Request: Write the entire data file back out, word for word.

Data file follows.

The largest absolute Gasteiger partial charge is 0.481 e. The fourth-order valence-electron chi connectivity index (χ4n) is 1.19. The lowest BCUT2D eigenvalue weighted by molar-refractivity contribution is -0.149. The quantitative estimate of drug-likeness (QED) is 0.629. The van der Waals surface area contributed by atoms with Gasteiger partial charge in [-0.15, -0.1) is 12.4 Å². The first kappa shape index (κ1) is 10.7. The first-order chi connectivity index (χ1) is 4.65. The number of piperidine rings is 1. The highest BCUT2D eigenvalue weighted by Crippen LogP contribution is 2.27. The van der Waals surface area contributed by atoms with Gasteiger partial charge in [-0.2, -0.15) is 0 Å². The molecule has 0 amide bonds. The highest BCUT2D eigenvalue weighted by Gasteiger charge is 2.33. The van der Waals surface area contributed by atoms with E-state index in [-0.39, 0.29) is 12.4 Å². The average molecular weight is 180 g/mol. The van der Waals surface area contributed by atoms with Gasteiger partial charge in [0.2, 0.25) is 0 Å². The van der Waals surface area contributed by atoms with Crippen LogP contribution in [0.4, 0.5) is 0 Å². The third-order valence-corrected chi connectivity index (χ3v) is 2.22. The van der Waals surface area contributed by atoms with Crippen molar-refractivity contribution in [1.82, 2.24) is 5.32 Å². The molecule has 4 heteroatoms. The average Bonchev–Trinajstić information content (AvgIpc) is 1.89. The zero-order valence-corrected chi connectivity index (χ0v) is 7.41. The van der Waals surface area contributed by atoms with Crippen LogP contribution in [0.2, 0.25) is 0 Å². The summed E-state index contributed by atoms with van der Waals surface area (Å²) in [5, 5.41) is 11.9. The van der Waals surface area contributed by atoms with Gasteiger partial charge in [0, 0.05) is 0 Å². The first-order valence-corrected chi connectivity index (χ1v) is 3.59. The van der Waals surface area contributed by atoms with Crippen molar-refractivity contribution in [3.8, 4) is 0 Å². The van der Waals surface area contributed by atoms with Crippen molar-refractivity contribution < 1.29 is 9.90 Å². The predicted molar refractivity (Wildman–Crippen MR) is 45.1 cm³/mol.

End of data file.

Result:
The largest absolute Gasteiger partial charge is 0.481 e. The fourth-order valence-electron chi connectivity index (χ4n) is 1.19. The lowest BCUT2D eigenvalue weighted by molar-refractivity contribution is -0.149. The quantitative estimate of drug-likeness (QED) is 0.629. The van der Waals surface area contributed by atoms with Gasteiger partial charge in [-0.15, -0.1) is 12.4 Å². The first kappa shape index (κ1) is 10.7. The first-order chi connectivity index (χ1) is 4.65. The number of piperidine rings is 1. The highest BCUT2D eigenvalue weighted by Crippen LogP contribution is 2.27. The van der Waals surface area contributed by atoms with Gasteiger partial charge in [-0.2, -0.15) is 0 Å². The molecule has 0 amide bonds. The highest BCUT2D eigenvalue weighted by Gasteiger charge is 2.33. The van der Waals surface area contributed by atoms with E-state index in [-0.39, 0.29) is 12.4 Å². The average molecular weight is 180 g/mol. The van der Waals surface area contributed by atoms with Gasteiger partial charge in [0.2, 0.25) is 0 Å². The van der Waals surface area contributed by atoms with Crippen LogP contribution in [0.4, 0.5) is 0 Å². The third-order valence-corrected chi connectivity index (χ3v) is 2.22. The van der Waals surface area contributed by atoms with Crippen molar-refractivity contribution in [1.82, 2.24) is 5.32 Å². The molecule has 4 heteroatoms. The average Bonchev–Trinajstić information content (AvgIpc) is 1.89. The zero-order valence-corrected chi connectivity index (χ0v) is 7.41. The van der Waals surface area contributed by atoms with Crippen LogP contribution in [0.2, 0.25) is 0 Å². The summed E-state index contributed by atoms with van der Waals surface area (Å²) in [5, 5.41) is 11.9. The van der Waals surface area contributed by atoms with Gasteiger partial charge in [0, 0.05) is 0 Å². The first-order valence-corrected chi connectivity index (χ1v) is 3.59. The van der Waals surface area contributed by atoms with Crippen molar-refractivity contribution in [3.8, 4) is 0 Å². The van der Waals surface area contributed by atoms with Crippen molar-refractivity contribution < 1.29 is 9.90 Å². The predicted molar refractivity (Wildman–Crippen MR) is 45.1 cm³/mol.